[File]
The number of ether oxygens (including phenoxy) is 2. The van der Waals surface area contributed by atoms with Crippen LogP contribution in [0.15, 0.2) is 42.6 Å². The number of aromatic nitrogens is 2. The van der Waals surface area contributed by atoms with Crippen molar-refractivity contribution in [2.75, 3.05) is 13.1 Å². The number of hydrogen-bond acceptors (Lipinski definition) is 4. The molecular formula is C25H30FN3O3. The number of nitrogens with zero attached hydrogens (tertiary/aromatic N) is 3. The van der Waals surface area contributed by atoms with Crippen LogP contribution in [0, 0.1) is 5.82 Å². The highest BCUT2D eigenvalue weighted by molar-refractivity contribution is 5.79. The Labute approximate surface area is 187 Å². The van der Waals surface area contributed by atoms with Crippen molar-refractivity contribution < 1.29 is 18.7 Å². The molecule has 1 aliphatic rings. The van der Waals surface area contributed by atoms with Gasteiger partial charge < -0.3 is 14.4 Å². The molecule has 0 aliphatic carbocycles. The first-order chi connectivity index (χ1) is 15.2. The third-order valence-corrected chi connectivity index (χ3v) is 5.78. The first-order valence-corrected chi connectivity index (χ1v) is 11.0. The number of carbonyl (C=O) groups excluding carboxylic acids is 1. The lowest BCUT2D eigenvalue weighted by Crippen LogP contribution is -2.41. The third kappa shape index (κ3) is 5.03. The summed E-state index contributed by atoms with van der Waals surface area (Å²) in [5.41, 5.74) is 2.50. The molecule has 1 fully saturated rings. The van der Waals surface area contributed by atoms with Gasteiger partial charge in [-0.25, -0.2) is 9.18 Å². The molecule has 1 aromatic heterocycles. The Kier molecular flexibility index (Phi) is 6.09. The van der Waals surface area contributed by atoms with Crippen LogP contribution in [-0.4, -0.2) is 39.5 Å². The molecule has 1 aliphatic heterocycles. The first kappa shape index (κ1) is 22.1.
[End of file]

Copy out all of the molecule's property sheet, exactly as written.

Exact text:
The number of ether oxygens (including phenoxy) is 2. The van der Waals surface area contributed by atoms with Crippen LogP contribution in [0.15, 0.2) is 42.6 Å². The number of aromatic nitrogens is 2. The van der Waals surface area contributed by atoms with Crippen molar-refractivity contribution in [2.75, 3.05) is 13.1 Å². The number of hydrogen-bond acceptors (Lipinski definition) is 4. The molecular formula is C25H30FN3O3. The number of nitrogens with zero attached hydrogens (tertiary/aromatic N) is 3. The van der Waals surface area contributed by atoms with Crippen LogP contribution in [0, 0.1) is 5.82 Å². The highest BCUT2D eigenvalue weighted by molar-refractivity contribution is 5.79. The Labute approximate surface area is 187 Å². The van der Waals surface area contributed by atoms with Crippen molar-refractivity contribution < 1.29 is 18.7 Å². The molecule has 1 aliphatic rings. The van der Waals surface area contributed by atoms with Gasteiger partial charge < -0.3 is 14.4 Å². The molecule has 0 aliphatic carbocycles. The first-order chi connectivity index (χ1) is 15.2. The third-order valence-corrected chi connectivity index (χ3v) is 5.78. The first-order valence-corrected chi connectivity index (χ1v) is 11.0. The number of carbonyl (C=O) groups excluding carboxylic acids is 1. The lowest BCUT2D eigenvalue weighted by Crippen LogP contribution is -2.41. The third kappa shape index (κ3) is 5.03. The summed E-state index contributed by atoms with van der Waals surface area (Å²) in [5.41, 5.74) is 2.50. The molecule has 1 fully saturated rings. The van der Waals surface area contributed by atoms with Gasteiger partial charge in [-0.25, -0.2) is 9.18 Å². The molecule has 1 aromatic heterocycles. The Kier molecular flexibility index (Phi) is 6.09. The van der Waals surface area contributed by atoms with Crippen LogP contribution in [-0.4, -0.2) is 39.5 Å². The molecule has 1 aliphatic heterocycles. The first kappa shape index (κ1) is 22.1.